Structured Medical Management Found to Improve Patient Outcomes
Trigeminal neuralgia is considered to be a challenging pain condition to treat, with prognosis for sufferers usually assumed to be poor. But findings from a new observational study conducted by researchers from the Danish Headache Center and other institutions suggest that the outlook may not be so bleak. They report that participation in a 2-year structured medical management program produced >50% reduction in overall pain burden for half of the patients enrolled and studied. The program included optimized medical treatment, physiotherapy, psychotherapy, and consultation with trained nurses. Patients who were evaluated as medically intractable were referred for neurosurgery. The findings were reported in The Journal of Headache and Pain.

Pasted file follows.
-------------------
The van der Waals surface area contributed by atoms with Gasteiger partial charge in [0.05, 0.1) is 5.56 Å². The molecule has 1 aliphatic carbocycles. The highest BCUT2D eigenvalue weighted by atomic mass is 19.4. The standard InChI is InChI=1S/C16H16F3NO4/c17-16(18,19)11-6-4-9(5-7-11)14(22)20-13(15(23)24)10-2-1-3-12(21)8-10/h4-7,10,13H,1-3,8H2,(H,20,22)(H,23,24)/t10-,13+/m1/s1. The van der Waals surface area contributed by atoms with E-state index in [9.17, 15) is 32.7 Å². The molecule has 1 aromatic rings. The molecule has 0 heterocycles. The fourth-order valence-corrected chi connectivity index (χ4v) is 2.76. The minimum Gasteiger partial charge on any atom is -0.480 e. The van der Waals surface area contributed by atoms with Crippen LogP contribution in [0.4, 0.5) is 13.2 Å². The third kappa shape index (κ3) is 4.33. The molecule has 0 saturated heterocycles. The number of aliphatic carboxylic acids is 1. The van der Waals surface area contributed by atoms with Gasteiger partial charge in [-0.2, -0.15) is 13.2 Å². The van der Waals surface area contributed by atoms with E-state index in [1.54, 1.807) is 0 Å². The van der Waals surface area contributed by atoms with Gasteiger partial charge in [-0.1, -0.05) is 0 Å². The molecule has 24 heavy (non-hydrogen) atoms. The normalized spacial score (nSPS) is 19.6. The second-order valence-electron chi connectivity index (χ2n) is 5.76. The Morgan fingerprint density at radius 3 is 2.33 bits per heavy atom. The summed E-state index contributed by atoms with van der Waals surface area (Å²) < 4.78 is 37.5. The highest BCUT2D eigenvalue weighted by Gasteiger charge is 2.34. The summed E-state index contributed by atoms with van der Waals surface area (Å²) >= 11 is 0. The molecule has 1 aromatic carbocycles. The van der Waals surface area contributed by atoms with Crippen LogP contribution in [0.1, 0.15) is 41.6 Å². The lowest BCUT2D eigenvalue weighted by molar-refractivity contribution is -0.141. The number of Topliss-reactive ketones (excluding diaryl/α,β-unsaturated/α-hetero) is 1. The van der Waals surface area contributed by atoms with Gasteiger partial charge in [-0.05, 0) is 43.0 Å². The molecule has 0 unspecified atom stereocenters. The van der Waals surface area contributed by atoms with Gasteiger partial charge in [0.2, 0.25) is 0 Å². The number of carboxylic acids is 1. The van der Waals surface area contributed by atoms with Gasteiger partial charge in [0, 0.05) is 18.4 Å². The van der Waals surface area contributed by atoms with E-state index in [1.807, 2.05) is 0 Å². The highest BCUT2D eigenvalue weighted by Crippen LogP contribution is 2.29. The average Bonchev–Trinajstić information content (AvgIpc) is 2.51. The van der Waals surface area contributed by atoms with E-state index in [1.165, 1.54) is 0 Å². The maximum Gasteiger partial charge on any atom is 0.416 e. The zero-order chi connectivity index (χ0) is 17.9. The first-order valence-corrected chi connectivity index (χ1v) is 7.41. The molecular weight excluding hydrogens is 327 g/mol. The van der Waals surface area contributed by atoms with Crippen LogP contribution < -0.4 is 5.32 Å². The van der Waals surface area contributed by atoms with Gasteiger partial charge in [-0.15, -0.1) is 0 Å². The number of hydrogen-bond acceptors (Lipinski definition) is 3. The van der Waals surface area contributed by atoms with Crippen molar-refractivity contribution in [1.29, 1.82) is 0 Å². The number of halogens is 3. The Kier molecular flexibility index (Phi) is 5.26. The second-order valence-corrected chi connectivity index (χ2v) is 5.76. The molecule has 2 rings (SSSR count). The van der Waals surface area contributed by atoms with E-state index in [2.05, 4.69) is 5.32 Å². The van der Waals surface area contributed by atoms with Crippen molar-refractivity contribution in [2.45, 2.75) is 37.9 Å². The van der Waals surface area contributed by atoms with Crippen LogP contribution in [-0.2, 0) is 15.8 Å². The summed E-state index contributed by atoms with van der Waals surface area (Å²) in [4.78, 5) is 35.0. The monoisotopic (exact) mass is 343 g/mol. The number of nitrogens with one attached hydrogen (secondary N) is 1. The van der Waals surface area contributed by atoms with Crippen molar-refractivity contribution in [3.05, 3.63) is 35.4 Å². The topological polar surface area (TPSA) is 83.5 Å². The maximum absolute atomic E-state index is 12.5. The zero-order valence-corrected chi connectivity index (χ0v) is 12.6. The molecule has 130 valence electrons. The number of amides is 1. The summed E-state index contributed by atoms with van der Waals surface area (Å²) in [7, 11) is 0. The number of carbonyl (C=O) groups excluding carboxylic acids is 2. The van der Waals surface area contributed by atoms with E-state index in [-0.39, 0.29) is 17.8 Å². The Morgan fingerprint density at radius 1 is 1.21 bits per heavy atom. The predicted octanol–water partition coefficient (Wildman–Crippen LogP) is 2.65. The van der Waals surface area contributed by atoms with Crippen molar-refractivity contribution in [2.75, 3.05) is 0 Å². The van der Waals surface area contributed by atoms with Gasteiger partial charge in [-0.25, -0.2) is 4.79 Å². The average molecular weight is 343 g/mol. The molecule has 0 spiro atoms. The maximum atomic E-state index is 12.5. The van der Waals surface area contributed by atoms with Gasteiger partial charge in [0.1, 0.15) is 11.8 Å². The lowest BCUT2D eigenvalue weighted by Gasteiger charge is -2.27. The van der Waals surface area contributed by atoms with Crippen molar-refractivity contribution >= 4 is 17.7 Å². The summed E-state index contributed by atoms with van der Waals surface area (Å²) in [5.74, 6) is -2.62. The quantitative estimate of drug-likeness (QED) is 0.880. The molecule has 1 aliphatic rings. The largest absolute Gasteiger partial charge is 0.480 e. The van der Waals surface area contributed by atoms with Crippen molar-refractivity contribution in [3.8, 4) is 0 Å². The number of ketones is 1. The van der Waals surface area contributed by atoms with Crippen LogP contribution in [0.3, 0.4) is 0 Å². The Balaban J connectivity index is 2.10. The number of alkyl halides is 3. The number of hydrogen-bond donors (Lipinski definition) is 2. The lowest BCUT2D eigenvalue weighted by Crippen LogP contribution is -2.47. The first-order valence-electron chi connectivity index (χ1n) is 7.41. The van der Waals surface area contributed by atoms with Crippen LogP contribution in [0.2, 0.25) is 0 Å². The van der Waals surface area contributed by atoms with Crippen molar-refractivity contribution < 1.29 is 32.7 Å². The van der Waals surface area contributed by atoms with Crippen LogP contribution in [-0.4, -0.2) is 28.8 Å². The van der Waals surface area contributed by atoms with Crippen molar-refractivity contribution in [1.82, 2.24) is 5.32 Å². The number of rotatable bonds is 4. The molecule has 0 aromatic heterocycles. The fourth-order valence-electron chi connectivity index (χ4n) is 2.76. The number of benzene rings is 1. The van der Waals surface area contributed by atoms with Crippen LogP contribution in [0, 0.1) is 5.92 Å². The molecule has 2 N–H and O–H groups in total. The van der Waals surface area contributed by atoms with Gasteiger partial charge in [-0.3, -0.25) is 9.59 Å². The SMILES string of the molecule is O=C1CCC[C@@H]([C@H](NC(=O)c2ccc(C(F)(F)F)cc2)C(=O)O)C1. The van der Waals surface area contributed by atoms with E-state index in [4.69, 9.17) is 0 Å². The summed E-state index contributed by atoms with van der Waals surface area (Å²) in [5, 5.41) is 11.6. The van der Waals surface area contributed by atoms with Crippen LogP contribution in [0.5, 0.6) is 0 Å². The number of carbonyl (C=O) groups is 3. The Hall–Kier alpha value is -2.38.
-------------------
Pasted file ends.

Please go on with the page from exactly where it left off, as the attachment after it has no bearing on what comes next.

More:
For the study, 186 patients were enrolled in the structured program at a specialist center for pain management. 103 participants completed the 2-year course of treatment, and 50 of these received surgical intervention during the study period. 51% of enrollees reported >50% reduction in pain burden as assessed by 0 to 10 reported pain score. The researchers found no connection between pain reduction and other patient characteristics including sex, anxiety or depression, other types of pain, or neurovascular contact with morphologic changes in the trigeminal nerve. “Findings indicate that [trigeminal neuralgia] is not an invariably progressive disease and provides optimism and hope to clinicians and patients that medical treatment of [trigeminal neuralgia] by experts is highly rewarding,” the authored observed.
Read about the study.
The journal abstract may be read here.
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